|By Benedict Peters, Executive vice president of the Aiteo Group|
Almost nowhere on earth is football followed as passionately as in Africa. It is loved by Africans from all walks of life across the continent. This week, I am giving the opening address at the Confederation of African Football (CAF) Awards in Accra, Ghana. This has afforded me a good opportunity to reflect on Africa’s relationship with football and how it can help deliver a brighter future for our young people.
I believe we need only look to the Liberian presidential election for a fine example of the transformative power of football. Against the odds, football legend and opposition candidate, George Weah was victorious and today, is President-elect of Liberia, one of Africa’s most popular countries. Weah’s perseverance in the face of an initial unsuccessful attempt is a testament to the endurance football teaches.
Before he was a Presidential candidate, of course, Mr. Weah was an outstanding footballer whose career spanned great clubs like Paris Saint Germain, Marseille, Monaco and even English Premiership giants like Chelsea and Manchester City.
A striker of fearsome reputation, Weah has been described as the greatest footballer to emerge from Africa, confirmed in 1995 when he won both FIFA Footballer of the Year and the highly valued Ballon d’Or. Over a three year period, in 1989, 1995 and 1996, he claimed the top prize of African Footballer of the year, crowning that in 1996 with the African Footballer of the Century award.
The power of a footballer entering frontline politics cannot be overstated, for two reasons. First, it shows that politics is accessible to all, to the ambitious individual who dares envisage a way he or she can contribute to their country’s future. Second, it makes politics interesting and relevant to young people. If our continent is ever to reach its full potential, then it is our young people who are going to deliver it.
Africa’s youth are already shaping today and redefining tomorrow with their creativity, passion and innovation. I believe that the greatest gift that our generation can give them is to continue to provide platforms for aspiration, recognition and inspiration. But the idea of ‘opportunity’ or of ‘potential’ can be an abstract enough concept to adults never mind the younger generation, many of whom have been overlooked by the decisions of governments not to allow funds raised from investment to trickle down into stronger education systems, apprenticeships and advancement.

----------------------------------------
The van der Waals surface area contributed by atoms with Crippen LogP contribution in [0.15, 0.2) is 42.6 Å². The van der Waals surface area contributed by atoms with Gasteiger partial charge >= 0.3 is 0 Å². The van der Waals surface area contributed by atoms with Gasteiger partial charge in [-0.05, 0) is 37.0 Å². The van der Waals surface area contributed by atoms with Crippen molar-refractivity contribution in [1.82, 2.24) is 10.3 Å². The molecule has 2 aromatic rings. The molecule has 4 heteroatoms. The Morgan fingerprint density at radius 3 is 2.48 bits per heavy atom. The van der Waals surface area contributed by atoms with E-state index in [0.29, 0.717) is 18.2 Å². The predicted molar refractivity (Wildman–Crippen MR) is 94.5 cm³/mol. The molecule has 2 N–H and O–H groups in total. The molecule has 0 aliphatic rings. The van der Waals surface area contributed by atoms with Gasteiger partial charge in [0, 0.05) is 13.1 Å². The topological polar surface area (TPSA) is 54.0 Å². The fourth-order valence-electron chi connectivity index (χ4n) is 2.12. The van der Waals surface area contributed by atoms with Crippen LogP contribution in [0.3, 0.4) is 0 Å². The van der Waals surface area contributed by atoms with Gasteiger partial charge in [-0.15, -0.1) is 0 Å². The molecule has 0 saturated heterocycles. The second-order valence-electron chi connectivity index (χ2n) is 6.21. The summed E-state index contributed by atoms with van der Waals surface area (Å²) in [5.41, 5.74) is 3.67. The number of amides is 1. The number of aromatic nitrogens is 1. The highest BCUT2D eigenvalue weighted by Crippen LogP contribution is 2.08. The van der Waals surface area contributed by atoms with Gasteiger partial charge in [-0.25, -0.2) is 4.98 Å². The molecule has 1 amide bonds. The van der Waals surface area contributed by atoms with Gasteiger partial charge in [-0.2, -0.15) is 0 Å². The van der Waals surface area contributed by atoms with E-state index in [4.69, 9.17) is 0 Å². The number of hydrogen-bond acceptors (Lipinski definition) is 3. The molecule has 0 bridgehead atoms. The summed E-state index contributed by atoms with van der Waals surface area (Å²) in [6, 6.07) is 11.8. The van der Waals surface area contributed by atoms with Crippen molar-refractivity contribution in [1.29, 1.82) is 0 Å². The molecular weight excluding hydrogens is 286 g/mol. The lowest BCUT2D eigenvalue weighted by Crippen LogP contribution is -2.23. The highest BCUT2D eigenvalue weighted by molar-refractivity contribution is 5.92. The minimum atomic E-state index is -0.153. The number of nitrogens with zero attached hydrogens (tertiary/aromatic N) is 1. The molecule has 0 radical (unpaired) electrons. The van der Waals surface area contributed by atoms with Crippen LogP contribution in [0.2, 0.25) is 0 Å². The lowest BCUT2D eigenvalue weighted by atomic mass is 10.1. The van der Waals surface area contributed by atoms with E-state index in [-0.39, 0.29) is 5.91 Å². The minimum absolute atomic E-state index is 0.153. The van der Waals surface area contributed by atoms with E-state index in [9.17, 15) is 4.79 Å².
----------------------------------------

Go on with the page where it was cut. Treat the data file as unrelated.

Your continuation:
In football, the notion of opportunity is far from abstract. Football has always been a unifying factor and a great tool for promoting integration and development. But more than that, it is a global currency, a language spoken in the United Kingdom as much as in Brazil, China and Nigeria. And in football we see, most tangibly, the bold young role models and ambassadors of Africa who are inspiring others and have set the pace in their pursuit of excellence.
Of course, we must be careful not to set false expectations. Football is affected by the same attrition rate that applies to other sports in that very many are called but few ultimately make the dizzy heights that many dream of. President Barack Obama pointed out that youth in the United States may have good role models for economic empowerment and entrepreneurship in the music industry, but that it was unlikely that each child would grow up ‘to be the next Lil Wayne’, so children must also work hard in school. The same can be said of football: not all of our children will grow up to be the next George Weah, Abedi Pele, Dider Drogba or Jay Jay Okocha, but these role models still offer young people a concrete example of the hard work that goes into the pursuit of excellence.
The example of football goes far beyond the 22 men or women who stand on the pitch for 90 minutes each week. I know this because I have seen the extraordinary depth of support services that go into creating the finished product of a football match, and the transformative role they play when properly looked after.
Over the last year, Aiteo has been supporting sports development in Nigeria, leading a partnership agreement with the Nigerian Football Federation (NFF) to provide financial Support to the technical team of Nigeria’s national team for the next five years. In the months since, Nigeria has won more games than they have lost and has qualified for the 2018 FIFA World Cup. Aiteo has also made significant contributions towards developing the local football by underwriting the costs associated with organising the Federation Cup, Nigeria’s equivalent of the English FA Cup, helping smaller teams grow and improve on the national stage.
With coaching roles, training roles, marketing, advertising, commercial partnerships and merchandising roles all part of the infrastructure of a newly-global Nigerian football team, no child need only grow up to be the next Alex Iwobi if they are to benefit from the transformative power of football. If a footballer can become the head of a nation, they why not a football coach, a medic or a marketing executive?
So, when I stand on the stage this week to open the CAF Awards, the winners will be very clear to me before the awards have even been handed out: the true winners will be every young person who sees that event; sees that the eyes of the world are on Africa and that a future for each one of them exists in which they can go beyond their school, their hobbies, their parents, and truly embrace their potential. Because the way we conceive the future sculpts the present.
Benedict Peters is the executive vice president of the Aiteo Group (www.AiteoGroup.com).